Here’s a bold prediction. Or, more accurately, a mediocre one.
The future of media is OK. Not amazing. Not awful.
Just… OK. Average.
It’s not because people don’t care anymore, or that the good old days were some sort of magical time in which everything was awesome. Mediocrity has always dominated; greatness has always been rare.
But we’re in for a lot more mediocrity. In fact, we are relentlessly optimizing for it.
The rise of Big Data and better analysis tools all but guarantee mediocrity. It’s the reason movies are just OK, BuzzFeed headlines are just OK, Huffington Post articles are extremely OK, etc etc.
All of our feedback loops tell us that OK is awesome. So we create more OK things.
Everything Seems Pretty Formulaic Now, Because It IS.
Today Gawker published a very OK piece revealing that Time Inc rates its writers based on how beneficial they are to advertisers.
My friend (and one of my favorite industry analysts) Jonathan Yarmis asked, “Is this shocking? Smart? A seminal moment at which we embrace falling off a cliff?”
Great question. But in fact, it’s not shocking.
And it’s not really smart, or dumb.
It’s just OK.
Publishers no longer decide what’s good; algorithms do. Algorithms favor bunt singles and avoid grand slams, which are always a hairsbreadth from being a strikeout or long pop fly.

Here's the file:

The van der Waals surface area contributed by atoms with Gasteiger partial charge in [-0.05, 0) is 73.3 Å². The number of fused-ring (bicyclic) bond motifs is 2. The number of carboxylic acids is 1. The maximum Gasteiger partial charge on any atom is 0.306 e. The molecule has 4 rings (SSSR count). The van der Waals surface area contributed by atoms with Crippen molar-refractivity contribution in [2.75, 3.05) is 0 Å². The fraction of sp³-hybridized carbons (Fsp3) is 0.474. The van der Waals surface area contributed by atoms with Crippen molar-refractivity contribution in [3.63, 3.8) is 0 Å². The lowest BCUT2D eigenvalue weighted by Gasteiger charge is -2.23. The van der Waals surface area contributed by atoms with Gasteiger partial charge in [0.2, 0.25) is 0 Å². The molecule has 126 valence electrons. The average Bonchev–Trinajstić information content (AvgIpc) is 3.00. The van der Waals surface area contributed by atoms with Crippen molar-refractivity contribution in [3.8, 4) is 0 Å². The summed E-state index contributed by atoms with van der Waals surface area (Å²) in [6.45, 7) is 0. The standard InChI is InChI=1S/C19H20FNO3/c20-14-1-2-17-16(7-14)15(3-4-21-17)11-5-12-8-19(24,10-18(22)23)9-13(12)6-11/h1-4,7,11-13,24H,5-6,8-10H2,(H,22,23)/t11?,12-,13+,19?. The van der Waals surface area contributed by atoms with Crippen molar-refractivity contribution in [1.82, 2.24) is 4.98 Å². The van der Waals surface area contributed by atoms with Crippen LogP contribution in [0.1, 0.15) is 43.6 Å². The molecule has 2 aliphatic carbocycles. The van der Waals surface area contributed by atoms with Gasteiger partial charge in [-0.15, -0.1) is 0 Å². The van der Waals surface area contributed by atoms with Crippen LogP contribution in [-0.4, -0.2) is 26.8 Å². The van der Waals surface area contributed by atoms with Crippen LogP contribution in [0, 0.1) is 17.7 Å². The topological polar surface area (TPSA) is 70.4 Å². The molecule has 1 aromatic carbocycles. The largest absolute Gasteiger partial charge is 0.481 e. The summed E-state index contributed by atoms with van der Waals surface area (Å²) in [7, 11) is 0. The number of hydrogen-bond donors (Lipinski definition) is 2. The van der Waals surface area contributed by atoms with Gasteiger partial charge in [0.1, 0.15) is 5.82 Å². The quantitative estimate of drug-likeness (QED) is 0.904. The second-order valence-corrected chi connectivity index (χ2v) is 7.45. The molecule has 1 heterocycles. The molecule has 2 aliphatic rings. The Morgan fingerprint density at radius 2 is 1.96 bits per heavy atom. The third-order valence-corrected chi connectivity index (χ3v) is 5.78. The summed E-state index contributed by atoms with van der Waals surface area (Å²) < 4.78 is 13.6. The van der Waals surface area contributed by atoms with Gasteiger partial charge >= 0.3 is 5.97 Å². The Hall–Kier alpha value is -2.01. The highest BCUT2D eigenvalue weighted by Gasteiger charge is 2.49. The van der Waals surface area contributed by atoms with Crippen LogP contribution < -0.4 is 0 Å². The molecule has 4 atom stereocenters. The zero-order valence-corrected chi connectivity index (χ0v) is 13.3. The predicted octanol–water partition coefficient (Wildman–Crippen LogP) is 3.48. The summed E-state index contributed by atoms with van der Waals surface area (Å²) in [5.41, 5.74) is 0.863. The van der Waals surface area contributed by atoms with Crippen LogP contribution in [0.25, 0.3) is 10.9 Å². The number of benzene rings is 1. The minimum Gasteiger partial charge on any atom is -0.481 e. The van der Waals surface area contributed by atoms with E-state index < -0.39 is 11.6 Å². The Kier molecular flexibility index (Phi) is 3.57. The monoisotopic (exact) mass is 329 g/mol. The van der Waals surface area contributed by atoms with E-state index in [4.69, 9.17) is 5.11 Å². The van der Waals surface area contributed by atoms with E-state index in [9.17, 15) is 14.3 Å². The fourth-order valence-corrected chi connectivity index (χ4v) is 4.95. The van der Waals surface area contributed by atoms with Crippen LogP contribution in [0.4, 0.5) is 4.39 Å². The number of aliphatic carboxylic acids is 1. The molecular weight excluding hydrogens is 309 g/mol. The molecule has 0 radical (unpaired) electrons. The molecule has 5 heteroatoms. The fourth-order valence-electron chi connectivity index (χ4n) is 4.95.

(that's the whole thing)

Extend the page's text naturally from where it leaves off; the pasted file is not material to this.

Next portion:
Is it a seminal moment at which we embracing falling off a cliff?
Nope. We fell off that cliff so long ago that we can’t even see it anymore.
I know people who are convinced they’re holding on to their standards, but in fact they are just clawing at the air.
I used to be horrified at this, but I’m not anymore. It’s really not about a loss of standards, or a decision to choose mediocrity.
It’s just what happens when media loses its scale, and audiences get tiny.
Things are OK now because it’s really the only way the publishing business can be OK.
We can and will still have good journalism, but I predict that eventually it will be done for free.
The Job of Algorithms Isn’t To Seek Greatness. It’s To Avoid Flops.
Today, most algorithms are designed to create plain vanilla, and plenty of it. It’s true in publishing, in movies, in advertising and marketing, and in anything else you can think of.
Eventually, a few brave souls will decide to tweak their algorithms to allow for more weirdness. We’ll gain the confidence to allow some really lame ideas to fail in order to enable a few precious, surprisingly great ideas to succeed.
So if you’re worried that nothing will ever be good anymore, don’t worry.
It’s all going to be OK.
And one day, when everybody gets a little braver, we’ll start getting a few things that are better than OK.
Photo credit: Thomas Hawk